Parastoo Anoushahpour, Faraz Anoushahpour, Ryan Ferko
36 min | 360 video, web documentary | Canada | 2021
In July 2017 residents of the Markham suburban development of Cathedraltown awoke to find a chrome replica of a prize-winning Holstein cow, double its original size, suspended on 25-foot tall stilts in the centre of a small crescent facing their homes. The sculpture was commissioned by Cathedraltown’s developer, and donated to the City of Markham as a public art piece. The residents, however, quickly rose in opposition to a sculpture that they felt did not represent them, and negatively affected their quiet suburban community. Charity the Cow was finally removed from Crescent Park in May 2018.
Charity looks at the unlikely controversy surrounding suburban public art, focusing on the bureaucratic processes that unfolded over several years in the Markham City Council, as a way to consider the broader forces at play in our municipal democracies. From the same council chamber’s where land is subdivided, rezoned, and repurposed, decisions are also made about what public art should do to narrate place.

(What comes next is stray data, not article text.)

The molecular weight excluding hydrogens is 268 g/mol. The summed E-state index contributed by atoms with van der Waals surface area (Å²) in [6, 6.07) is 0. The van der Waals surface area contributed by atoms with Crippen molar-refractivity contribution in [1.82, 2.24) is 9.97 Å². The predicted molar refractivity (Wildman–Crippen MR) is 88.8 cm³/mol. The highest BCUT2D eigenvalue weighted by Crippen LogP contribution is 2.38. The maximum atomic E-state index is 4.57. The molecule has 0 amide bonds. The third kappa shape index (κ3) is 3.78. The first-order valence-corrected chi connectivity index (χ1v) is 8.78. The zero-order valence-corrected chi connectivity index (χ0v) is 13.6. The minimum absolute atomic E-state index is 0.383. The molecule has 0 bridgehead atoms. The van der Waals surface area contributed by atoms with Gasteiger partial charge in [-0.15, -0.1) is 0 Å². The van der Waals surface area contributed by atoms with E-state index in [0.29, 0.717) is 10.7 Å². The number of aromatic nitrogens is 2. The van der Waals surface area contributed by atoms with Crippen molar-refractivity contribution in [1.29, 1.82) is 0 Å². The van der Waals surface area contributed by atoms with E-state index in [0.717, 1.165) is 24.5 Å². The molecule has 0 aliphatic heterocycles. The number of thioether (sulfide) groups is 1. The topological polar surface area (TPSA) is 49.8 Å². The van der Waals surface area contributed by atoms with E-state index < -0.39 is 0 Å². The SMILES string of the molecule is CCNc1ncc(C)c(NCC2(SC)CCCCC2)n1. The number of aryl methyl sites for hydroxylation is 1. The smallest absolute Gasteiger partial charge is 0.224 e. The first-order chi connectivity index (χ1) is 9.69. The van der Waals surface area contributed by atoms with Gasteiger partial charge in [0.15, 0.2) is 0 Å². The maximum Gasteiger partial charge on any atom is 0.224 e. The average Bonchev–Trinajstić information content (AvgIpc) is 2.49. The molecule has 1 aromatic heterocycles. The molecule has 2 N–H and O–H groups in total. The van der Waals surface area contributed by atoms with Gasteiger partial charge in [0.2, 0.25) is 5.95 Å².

Presented as a public digital artwork produced by the National Film Board of Canada, this interactive documentary employs 360° video and photogrammetry to present a variation on the familiar interactive real estate tour –– where a house in Cathedraltown becomes a site to collect and re-narrate a community’s confrontation with a piece of public art, in turn offering a portrait of private property.
This project runs parallel to the film Surface Rites, presented as part of the Greater Toronto Art 2021 (GTA21) exhibition at the Museum of Contemporary Art, Toronto.
To view the project, please visit:
Installation view, Museum of Contemporary Art, Toronto (Photo: Toni Hafkenscheid)
To view PDF of installation broadsheet click here